According to the latest research by McKinsey, family firms represent around 40% of the world's largest companies but there is a need for fine tuning and continued evolution to ensure they continue to prosper.
Family firms are, on the whole, in business for the long term, many acting as stewards for the next generation, but there is no room for complacency and care needs to be exercised at all times.
As we enter into 2017, now might be the right time to review family governance procedures, begin conversations about succession, start to engage with the next generation or to consider the strategic direction of the business for the next 10-20 years.
Big decisions need big conversations but the family firms that address the challenges now will be best placed to achieve their long term ambitions.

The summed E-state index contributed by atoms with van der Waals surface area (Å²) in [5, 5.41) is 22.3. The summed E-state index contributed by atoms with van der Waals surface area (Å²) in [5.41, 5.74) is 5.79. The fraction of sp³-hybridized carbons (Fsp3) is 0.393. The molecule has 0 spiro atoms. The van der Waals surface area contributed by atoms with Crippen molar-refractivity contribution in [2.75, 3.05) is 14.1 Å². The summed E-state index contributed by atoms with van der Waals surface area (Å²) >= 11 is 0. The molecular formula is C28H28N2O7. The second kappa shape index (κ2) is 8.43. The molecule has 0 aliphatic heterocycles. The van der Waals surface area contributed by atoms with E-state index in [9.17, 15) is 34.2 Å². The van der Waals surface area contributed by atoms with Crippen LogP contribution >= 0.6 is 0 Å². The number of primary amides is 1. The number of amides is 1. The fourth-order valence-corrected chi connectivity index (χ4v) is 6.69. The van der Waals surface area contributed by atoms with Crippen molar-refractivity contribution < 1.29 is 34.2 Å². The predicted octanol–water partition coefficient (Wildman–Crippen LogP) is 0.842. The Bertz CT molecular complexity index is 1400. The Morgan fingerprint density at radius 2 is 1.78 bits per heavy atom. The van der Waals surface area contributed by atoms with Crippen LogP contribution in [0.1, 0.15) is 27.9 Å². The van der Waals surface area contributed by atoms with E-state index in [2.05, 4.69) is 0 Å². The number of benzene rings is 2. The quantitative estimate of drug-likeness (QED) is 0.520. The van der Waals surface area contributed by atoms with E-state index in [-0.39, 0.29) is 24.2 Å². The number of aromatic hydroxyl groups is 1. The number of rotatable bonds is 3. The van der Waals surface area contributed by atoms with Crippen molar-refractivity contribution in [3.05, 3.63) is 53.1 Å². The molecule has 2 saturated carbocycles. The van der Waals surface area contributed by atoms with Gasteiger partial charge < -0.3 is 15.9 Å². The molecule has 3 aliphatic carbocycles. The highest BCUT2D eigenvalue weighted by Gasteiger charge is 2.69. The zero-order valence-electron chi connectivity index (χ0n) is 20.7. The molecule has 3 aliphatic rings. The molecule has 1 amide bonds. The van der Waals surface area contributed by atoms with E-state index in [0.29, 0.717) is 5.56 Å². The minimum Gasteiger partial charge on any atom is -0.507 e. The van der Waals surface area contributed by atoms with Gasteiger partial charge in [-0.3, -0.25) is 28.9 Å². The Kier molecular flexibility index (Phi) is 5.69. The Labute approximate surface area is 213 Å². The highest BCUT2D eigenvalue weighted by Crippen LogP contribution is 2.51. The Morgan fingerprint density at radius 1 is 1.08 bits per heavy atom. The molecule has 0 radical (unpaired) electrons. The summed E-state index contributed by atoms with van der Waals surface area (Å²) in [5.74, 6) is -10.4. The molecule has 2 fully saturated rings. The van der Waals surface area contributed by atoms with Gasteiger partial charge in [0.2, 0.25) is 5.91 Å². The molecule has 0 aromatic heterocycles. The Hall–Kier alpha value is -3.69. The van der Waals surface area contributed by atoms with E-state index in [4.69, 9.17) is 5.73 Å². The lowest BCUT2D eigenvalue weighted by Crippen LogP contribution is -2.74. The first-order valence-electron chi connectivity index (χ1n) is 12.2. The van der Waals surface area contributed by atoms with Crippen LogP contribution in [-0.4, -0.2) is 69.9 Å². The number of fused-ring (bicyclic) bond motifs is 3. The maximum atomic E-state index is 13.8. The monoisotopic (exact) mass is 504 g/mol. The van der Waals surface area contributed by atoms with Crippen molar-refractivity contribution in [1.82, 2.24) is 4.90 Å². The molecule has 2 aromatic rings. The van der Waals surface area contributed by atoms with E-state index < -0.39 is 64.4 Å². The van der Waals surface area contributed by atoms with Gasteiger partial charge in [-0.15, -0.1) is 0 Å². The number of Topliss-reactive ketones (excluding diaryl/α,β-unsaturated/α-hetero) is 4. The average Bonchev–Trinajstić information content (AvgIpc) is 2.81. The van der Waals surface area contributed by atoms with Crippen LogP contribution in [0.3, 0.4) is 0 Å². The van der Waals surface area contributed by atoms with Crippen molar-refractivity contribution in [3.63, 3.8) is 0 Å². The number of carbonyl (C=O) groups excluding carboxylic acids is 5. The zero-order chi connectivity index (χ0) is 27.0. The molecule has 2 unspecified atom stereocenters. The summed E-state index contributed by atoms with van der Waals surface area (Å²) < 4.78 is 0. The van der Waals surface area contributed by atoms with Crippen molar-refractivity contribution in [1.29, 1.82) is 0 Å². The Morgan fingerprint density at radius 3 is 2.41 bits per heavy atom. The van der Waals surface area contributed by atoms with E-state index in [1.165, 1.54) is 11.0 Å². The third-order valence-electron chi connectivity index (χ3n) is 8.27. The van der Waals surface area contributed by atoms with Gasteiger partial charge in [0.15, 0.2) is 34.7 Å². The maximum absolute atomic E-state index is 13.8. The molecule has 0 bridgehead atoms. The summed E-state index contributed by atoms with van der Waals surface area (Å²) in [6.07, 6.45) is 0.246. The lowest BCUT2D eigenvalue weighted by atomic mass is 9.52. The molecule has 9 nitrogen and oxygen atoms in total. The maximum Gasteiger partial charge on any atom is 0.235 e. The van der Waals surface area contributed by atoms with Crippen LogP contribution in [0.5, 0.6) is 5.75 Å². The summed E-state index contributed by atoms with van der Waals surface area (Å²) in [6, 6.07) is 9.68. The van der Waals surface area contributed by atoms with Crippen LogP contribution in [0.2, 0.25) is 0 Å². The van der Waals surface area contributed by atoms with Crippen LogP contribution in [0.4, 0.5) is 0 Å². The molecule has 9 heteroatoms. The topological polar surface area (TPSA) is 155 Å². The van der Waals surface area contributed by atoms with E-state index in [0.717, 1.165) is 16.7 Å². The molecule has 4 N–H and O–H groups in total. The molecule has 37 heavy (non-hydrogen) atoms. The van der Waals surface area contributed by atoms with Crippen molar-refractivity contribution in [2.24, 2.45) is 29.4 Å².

Overall, family businesses deliver returns on assets that are comparable to or even higher than those of state-owned or widely held companies. But what’s noteworthy about their performance is asset productivity and brand value: their asset turnover, or ratio of revenues to invested capital, is roughly twice that of other companies, and they account for 80 percent of the brand value of the world’s most valuable labels. These attributes are especially strong in family businesses from developed economies, possibly because many of those in emerging ones focus on rapid growth and expansion.